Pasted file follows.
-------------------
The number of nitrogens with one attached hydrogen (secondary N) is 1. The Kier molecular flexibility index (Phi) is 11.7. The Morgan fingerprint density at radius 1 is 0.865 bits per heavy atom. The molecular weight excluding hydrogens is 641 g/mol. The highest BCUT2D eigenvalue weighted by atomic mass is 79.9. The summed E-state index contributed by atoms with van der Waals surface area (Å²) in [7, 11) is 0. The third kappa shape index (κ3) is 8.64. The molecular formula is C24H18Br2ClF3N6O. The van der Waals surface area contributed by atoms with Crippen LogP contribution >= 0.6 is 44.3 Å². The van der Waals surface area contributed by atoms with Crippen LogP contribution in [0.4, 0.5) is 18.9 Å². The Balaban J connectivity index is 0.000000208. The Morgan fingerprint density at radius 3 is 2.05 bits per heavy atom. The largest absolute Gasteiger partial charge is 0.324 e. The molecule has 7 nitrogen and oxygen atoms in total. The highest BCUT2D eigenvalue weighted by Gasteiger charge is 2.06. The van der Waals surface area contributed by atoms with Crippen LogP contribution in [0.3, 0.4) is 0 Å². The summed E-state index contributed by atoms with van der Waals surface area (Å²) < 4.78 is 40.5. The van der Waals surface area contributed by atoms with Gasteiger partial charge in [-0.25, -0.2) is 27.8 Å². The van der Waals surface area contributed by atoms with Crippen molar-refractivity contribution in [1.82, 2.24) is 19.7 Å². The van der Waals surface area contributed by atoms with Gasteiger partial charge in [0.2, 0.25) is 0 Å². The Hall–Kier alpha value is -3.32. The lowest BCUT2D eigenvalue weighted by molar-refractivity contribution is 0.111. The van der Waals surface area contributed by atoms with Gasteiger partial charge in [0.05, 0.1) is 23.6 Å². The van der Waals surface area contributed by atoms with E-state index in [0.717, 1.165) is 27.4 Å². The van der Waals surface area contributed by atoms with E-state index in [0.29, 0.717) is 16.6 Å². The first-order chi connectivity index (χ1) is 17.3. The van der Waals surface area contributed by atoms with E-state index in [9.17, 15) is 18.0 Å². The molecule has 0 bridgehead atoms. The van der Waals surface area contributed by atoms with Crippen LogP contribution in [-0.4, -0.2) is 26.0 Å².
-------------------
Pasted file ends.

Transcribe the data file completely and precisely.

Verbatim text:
The number of nitrogens with one attached hydrogen (secondary N) is 1. The Kier molecular flexibility index (Phi) is 11.7. The Morgan fingerprint density at radius 1 is 0.865 bits per heavy atom. The molecular weight excluding hydrogens is 641 g/mol. The highest BCUT2D eigenvalue weighted by atomic mass is 79.9. The summed E-state index contributed by atoms with van der Waals surface area (Å²) in [7, 11) is 0. The third kappa shape index (κ3) is 8.64. The molecular formula is C24H18Br2ClF3N6O. The van der Waals surface area contributed by atoms with Crippen LogP contribution >= 0.6 is 44.3 Å². The van der Waals surface area contributed by atoms with Crippen LogP contribution in [0.4, 0.5) is 18.9 Å². The Balaban J connectivity index is 0.000000208. The Morgan fingerprint density at radius 3 is 2.05 bits per heavy atom. The largest absolute Gasteiger partial charge is 0.324 e. The molecule has 7 nitrogen and oxygen atoms in total. The highest BCUT2D eigenvalue weighted by Gasteiger charge is 2.06. The van der Waals surface area contributed by atoms with Crippen LogP contribution in [0.3, 0.4) is 0 Å². The summed E-state index contributed by atoms with van der Waals surface area (Å²) < 4.78 is 40.5. The van der Waals surface area contributed by atoms with Gasteiger partial charge in [-0.25, -0.2) is 27.8 Å². The van der Waals surface area contributed by atoms with Crippen molar-refractivity contribution in [1.82, 2.24) is 19.7 Å². The van der Waals surface area contributed by atoms with Gasteiger partial charge in [0.2, 0.25) is 0 Å². The Hall–Kier alpha value is -3.32. The lowest BCUT2D eigenvalue weighted by molar-refractivity contribution is 0.111. The van der Waals surface area contributed by atoms with Gasteiger partial charge in [0.05, 0.1) is 23.6 Å². The van der Waals surface area contributed by atoms with E-state index in [0.717, 1.165) is 27.4 Å². The van der Waals surface area contributed by atoms with E-state index in [0.29, 0.717) is 16.6 Å². The first-order chi connectivity index (χ1) is 17.3. The van der Waals surface area contributed by atoms with E-state index in [9.17, 15) is 18.0 Å². The molecule has 0 bridgehead atoms. The van der Waals surface area contributed by atoms with Crippen LogP contribution in [-0.4, -0.2) is 26.0 Å².